Counting programming languages sometimes feels a bit like counting stars. As new languages constantly develop and old ones become obsolete it can be hard to keep track of – especially for the uninitiated. The Wikipedia page listing history’s notable languages has a few hundred scripting languages alone. But if you are new the coding world here are the most important languages and their primary uses. Not only are they the most marketable job skills, it’s highly probable most any software or web page you’ve used was coded using one of these languages.
Sailing the ‘C’s
C The oldie, but a goodie. C is not a new language (developed in the early seventies) but is still used today. Mostly for embedded functions, operating systems, and as the foundation for other programming languages.
C# (C-sharp) is another general purpose language. This one was developed by Microsoft in 2000 and is used in many of their programs.
C++ (C-plus-plus) is one of the most versatile and useful languages. It is a major player in both Microsoft and Mac functions. C++ is, ass well as the power behind independent products such as Adobe, Firefox, and many games.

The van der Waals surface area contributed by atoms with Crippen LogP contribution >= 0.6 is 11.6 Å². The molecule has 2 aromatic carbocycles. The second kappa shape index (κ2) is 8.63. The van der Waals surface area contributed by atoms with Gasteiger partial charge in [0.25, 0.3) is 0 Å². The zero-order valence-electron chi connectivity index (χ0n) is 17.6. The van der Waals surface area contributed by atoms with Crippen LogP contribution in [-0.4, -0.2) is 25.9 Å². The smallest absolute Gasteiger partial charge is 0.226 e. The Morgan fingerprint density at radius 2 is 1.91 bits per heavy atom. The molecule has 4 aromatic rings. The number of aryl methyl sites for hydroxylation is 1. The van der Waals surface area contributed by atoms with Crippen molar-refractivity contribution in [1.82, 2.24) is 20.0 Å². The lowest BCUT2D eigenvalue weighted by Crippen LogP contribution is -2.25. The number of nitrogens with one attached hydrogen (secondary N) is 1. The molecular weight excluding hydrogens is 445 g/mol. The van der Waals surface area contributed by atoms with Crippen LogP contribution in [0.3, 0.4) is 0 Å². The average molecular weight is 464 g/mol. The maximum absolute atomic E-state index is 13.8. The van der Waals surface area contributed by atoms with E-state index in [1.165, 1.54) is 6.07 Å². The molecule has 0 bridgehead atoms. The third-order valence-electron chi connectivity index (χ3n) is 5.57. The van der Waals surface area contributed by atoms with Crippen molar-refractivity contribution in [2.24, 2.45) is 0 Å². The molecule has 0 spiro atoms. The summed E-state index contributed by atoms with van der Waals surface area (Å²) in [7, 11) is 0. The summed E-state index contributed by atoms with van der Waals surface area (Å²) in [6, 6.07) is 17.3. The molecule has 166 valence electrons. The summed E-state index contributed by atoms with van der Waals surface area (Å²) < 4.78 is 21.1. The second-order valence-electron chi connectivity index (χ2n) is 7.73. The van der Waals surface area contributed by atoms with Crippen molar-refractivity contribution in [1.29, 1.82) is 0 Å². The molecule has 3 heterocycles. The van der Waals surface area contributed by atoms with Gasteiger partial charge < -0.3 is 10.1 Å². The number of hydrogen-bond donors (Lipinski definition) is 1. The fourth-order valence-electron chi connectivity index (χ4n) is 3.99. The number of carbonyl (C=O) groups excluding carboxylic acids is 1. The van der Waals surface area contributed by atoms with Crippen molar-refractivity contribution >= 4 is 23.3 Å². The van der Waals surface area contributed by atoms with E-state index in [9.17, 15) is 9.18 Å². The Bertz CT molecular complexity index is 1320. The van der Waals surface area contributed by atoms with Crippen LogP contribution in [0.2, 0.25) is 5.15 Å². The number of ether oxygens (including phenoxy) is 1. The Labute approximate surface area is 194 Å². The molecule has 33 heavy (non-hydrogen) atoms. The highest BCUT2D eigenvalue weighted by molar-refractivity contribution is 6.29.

Objective-C Like C# for Microsoft, Objective-C was created for and by Apple (or rather its eventual subsidiaries).
Spinning the World Wide Web
Python is another backbone in the coding world. Easy to use and understand this language is primarily used for the web. (Bonus: its name comes from Monty Python!)
Ruby is easy to learn and use, mainly used for mobile device and web development.
The Other Biggies
Java Even individuals who have really only ever used a computer in passing know about Java. This diverse language is used in everything from web content to enterprise software to operating systems. It is specifically designed to be used across platforms and operating systems.
SQL (sequel) or Structured Query Language is special purpose language for data management and is used across the board.
Bonus! Helpful Infographics
Because visuals are helpful.